The ruling class can demand anything from anyone at anytime without regard to cost or existing law. We in the underclass are expected to just roll over, piss on ourselves and comply.

The ruling class is allowed to lie without shame. We in the underclass are expected to accept even the most ludicrous of those lies with a big smile and an open wallet.

The ruling class tells us the Bush tax cuts that expire at the end of the year only affect the rich. They don't, of course, but we in the underclass are numerically illiterate when it comes to our personal finances and will never know the difference.

Here's a big surprise: When the government was paying people to buy houses, people bought houses. When the government stopped paying people to buy houses, they stopped buying houses. That anyone would have expected it to be otherwise is an indication of how being intelligent doesn't prevent people from believing stupid things. The problem, according to the ruling class, is the unwillingness of the underclass to take on debt:

Total household credit has contracted for seven straight quarters. Mortgage debt is down $462 billion from the peak, which it reached in November 2008. Bank-card borrowings, which peaked two months later, are off $126 billion. Auto loans have fallen $122 billion; home-equity lines, $77 billion.

To peruse such figures is to get a whole new sense of America’s economic crisis. The bank failures and bailouts of the fall of ’08 called to mind a great and terrible battle. The drone of falling credit numbers since then suggests a ponderous army in drawn-out retreat. As Stephanie Pomboy, publisher of the newsletter Macro­Mavens, has pointed out, government transfers like stimulus spending and tax credits masked the effects of diminishing credit for a while. That is to say, even if people were unwilling to borrow, they were happy to spend money they got from the government. Now that government supports are being pulled away, the effects of deleveraging are in plain view. Home and car sales are plummeting again. Job growth has shrunk to a sliver. Personal bankruptcies are soaring. Deflation, a dangerous state of economic dead air, when prices fall from lack of demand, is a distinct possibility.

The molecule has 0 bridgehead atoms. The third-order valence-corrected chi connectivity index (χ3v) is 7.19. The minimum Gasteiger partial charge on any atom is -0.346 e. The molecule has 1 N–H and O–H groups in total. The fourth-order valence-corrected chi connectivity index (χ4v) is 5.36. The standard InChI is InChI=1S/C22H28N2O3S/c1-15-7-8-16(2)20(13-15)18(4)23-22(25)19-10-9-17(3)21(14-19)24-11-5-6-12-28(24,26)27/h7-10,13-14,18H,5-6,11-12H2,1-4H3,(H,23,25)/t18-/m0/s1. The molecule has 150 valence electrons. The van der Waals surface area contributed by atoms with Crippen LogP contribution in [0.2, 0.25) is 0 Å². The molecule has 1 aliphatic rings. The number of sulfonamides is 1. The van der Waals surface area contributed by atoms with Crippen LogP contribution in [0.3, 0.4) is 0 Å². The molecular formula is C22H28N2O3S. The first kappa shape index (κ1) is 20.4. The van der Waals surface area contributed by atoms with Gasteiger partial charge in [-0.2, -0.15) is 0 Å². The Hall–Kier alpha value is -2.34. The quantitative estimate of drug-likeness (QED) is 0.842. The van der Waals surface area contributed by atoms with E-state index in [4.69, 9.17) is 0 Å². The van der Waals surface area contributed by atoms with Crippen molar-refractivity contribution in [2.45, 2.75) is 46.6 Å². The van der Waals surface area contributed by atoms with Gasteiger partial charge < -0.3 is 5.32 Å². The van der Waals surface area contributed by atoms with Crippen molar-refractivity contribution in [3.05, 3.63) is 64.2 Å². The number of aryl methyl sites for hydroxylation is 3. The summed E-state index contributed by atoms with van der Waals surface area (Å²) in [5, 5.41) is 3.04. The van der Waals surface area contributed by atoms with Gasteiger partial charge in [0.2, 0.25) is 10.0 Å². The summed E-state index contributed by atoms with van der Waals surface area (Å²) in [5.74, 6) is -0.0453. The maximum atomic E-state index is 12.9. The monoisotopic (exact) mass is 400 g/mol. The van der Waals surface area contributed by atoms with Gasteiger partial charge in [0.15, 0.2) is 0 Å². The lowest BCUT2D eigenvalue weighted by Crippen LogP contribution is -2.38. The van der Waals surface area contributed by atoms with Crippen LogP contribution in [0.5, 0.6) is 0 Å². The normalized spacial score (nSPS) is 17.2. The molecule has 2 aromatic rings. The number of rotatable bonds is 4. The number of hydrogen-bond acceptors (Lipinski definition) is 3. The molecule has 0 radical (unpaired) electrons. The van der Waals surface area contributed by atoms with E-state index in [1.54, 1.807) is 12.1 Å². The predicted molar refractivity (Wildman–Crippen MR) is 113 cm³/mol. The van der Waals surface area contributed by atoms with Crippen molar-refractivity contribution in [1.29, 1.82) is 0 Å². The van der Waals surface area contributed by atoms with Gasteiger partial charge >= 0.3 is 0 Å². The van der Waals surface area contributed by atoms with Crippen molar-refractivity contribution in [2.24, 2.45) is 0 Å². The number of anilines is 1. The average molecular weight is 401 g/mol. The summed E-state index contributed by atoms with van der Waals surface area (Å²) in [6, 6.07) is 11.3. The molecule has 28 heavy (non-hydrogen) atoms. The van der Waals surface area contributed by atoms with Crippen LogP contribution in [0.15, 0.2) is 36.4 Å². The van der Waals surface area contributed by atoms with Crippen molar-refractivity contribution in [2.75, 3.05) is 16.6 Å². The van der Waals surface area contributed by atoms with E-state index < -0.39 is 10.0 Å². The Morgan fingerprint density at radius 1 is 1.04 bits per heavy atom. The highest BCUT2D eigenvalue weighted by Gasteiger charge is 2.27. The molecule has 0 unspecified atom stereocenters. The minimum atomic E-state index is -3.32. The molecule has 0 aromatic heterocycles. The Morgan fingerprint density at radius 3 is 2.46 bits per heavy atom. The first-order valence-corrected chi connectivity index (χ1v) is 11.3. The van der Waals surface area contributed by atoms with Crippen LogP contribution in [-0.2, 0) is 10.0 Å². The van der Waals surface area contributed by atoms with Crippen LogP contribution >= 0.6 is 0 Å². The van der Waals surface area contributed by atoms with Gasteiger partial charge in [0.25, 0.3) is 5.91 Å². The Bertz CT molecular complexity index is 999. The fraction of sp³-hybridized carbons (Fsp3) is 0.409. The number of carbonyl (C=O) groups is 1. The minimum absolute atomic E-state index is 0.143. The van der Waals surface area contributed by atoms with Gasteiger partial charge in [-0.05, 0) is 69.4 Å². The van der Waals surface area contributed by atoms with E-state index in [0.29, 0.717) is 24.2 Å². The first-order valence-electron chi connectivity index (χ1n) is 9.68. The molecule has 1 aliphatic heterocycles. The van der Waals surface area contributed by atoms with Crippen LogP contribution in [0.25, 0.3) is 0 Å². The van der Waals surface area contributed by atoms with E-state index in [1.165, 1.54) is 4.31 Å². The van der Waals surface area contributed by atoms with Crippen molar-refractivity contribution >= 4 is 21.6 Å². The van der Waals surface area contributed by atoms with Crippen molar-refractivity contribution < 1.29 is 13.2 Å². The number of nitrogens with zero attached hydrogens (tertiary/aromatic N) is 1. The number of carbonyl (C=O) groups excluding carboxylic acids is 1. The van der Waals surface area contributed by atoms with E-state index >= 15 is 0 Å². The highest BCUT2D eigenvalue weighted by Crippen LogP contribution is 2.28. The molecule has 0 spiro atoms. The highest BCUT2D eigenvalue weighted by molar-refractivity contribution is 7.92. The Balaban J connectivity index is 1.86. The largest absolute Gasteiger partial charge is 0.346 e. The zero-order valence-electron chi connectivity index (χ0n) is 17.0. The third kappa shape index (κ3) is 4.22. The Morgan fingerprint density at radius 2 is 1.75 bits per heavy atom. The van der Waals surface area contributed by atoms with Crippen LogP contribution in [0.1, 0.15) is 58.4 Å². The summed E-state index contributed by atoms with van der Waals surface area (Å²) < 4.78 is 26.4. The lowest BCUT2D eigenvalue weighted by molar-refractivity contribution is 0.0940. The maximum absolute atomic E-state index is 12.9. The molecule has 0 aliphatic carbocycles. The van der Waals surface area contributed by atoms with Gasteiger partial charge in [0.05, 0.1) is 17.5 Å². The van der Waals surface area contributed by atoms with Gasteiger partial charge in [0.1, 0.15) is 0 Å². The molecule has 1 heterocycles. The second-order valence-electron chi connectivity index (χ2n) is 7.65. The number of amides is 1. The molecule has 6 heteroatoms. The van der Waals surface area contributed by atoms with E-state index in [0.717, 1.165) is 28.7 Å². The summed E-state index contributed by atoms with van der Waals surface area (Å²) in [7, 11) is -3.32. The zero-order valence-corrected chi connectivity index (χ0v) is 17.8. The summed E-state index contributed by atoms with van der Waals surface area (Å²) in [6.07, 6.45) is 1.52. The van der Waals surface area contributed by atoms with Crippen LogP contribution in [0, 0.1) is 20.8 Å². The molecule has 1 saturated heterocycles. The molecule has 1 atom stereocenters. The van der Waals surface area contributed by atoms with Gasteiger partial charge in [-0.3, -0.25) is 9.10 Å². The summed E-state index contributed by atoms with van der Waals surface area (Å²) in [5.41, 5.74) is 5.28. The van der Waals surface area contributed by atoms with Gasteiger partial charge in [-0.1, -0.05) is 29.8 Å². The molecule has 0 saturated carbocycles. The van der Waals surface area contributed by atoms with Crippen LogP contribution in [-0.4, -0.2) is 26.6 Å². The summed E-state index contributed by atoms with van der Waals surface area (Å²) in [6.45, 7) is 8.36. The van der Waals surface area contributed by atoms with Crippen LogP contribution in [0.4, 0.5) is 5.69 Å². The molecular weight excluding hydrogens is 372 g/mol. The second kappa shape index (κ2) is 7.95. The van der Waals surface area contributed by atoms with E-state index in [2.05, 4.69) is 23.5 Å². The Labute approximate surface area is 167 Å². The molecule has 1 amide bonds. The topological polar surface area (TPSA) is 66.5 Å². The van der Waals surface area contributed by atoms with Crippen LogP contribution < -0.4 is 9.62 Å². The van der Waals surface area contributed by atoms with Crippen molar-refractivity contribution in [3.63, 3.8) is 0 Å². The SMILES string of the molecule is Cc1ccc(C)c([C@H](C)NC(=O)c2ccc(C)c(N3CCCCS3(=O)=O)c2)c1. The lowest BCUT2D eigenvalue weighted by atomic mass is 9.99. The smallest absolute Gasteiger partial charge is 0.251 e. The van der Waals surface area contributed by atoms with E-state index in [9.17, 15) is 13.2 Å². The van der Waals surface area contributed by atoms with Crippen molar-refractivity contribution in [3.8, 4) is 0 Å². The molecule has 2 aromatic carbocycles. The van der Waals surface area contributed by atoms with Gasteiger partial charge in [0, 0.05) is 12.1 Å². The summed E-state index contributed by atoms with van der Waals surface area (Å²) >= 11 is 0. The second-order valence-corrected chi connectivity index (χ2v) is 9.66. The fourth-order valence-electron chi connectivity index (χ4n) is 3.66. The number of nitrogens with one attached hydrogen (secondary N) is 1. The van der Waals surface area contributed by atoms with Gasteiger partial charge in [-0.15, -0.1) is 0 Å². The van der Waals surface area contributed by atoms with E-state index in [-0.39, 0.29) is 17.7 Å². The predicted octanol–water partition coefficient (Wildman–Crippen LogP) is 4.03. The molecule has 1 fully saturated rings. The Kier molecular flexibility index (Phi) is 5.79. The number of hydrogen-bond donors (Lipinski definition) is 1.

Got that? Living within your means is bad for the economy. I hope you are all hanging your head in shame. Modern economic theory is such fun, especially when it face-plants into reality. I'll leave you with some comforting thoughts from a Wall Street insider:

"Life is such a fucking disaster," a prominent New York hedge fund manager said recently. "We all live in some kind of world we create for ourselves. And I think that what happened is that built into that world were very enlarged expectations about what life was going to be. There's been this sensation of excessive expectation that, frankly, became unsustainable."